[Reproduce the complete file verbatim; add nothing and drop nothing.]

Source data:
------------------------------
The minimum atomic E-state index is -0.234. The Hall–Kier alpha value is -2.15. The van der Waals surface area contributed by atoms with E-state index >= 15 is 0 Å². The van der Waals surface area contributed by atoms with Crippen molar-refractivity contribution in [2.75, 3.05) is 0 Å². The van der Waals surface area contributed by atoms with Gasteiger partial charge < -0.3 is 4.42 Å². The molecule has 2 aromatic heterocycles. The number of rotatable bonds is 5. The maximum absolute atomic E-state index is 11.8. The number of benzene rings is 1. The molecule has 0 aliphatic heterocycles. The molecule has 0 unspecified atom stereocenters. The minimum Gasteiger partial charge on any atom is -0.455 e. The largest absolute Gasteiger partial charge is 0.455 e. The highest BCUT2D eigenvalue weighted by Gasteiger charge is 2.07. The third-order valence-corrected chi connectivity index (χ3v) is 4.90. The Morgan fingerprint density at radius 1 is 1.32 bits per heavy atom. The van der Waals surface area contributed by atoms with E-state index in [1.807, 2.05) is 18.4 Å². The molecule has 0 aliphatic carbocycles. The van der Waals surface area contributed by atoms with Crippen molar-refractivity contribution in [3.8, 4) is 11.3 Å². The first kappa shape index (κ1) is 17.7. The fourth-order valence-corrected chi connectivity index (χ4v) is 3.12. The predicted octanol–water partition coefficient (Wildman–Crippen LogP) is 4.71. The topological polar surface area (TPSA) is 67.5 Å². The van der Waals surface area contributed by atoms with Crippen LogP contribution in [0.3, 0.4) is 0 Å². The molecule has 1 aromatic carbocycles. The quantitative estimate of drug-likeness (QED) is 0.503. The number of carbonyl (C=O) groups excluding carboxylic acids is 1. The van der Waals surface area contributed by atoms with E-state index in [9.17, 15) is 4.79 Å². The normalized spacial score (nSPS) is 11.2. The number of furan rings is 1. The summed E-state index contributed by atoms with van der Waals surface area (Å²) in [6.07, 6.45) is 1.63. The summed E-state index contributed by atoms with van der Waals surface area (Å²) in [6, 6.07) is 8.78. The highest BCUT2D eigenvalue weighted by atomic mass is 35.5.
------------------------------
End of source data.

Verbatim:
The minimum atomic E-state index is -0.234. The Hall–Kier alpha value is -2.15. The van der Waals surface area contributed by atoms with E-state index >= 15 is 0 Å². The van der Waals surface area contributed by atoms with Crippen molar-refractivity contribution in [2.75, 3.05) is 0 Å². The van der Waals surface area contributed by atoms with Gasteiger partial charge < -0.3 is 4.42 Å². The molecule has 2 aromatic heterocycles. The number of rotatable bonds is 5. The maximum absolute atomic E-state index is 11.8. The number of benzene rings is 1. The molecule has 0 aliphatic heterocycles. The molecule has 0 unspecified atom stereocenters. The minimum Gasteiger partial charge on any atom is -0.455 e. The largest absolute Gasteiger partial charge is 0.455 e. The highest BCUT2D eigenvalue weighted by Gasteiger charge is 2.07. The third-order valence-corrected chi connectivity index (χ3v) is 4.90. The Morgan fingerprint density at radius 1 is 1.32 bits per heavy atom. The van der Waals surface area contributed by atoms with E-state index in [1.807, 2.05) is 18.4 Å². The molecule has 0 aliphatic carbocycles. The van der Waals surface area contributed by atoms with Crippen molar-refractivity contribution in [3.8, 4) is 11.3 Å². The first kappa shape index (κ1) is 17.7. The fourth-order valence-corrected chi connectivity index (χ4v) is 3.12. The predicted octanol–water partition coefficient (Wildman–Crippen LogP) is 4.71. The topological polar surface area (TPSA) is 67.5 Å². The van der Waals surface area contributed by atoms with Crippen LogP contribution in [0.3, 0.4) is 0 Å². The molecule has 1 aromatic carbocycles. The quantitative estimate of drug-likeness (QED) is 0.503. The number of carbonyl (C=O) groups excluding carboxylic acids is 1. The van der Waals surface area contributed by atoms with E-state index in [9.17, 15) is 4.79 Å². The normalized spacial score (nSPS) is 11.2. The number of furan rings is 1. The summed E-state index contributed by atoms with van der Waals surface area (Å²) in [6.07, 6.45) is 1.63. The summed E-state index contributed by atoms with van der Waals surface area (Å²) in [6, 6.07) is 8.78. The highest BCUT2D eigenvalue weighted by atomic mass is 35.5.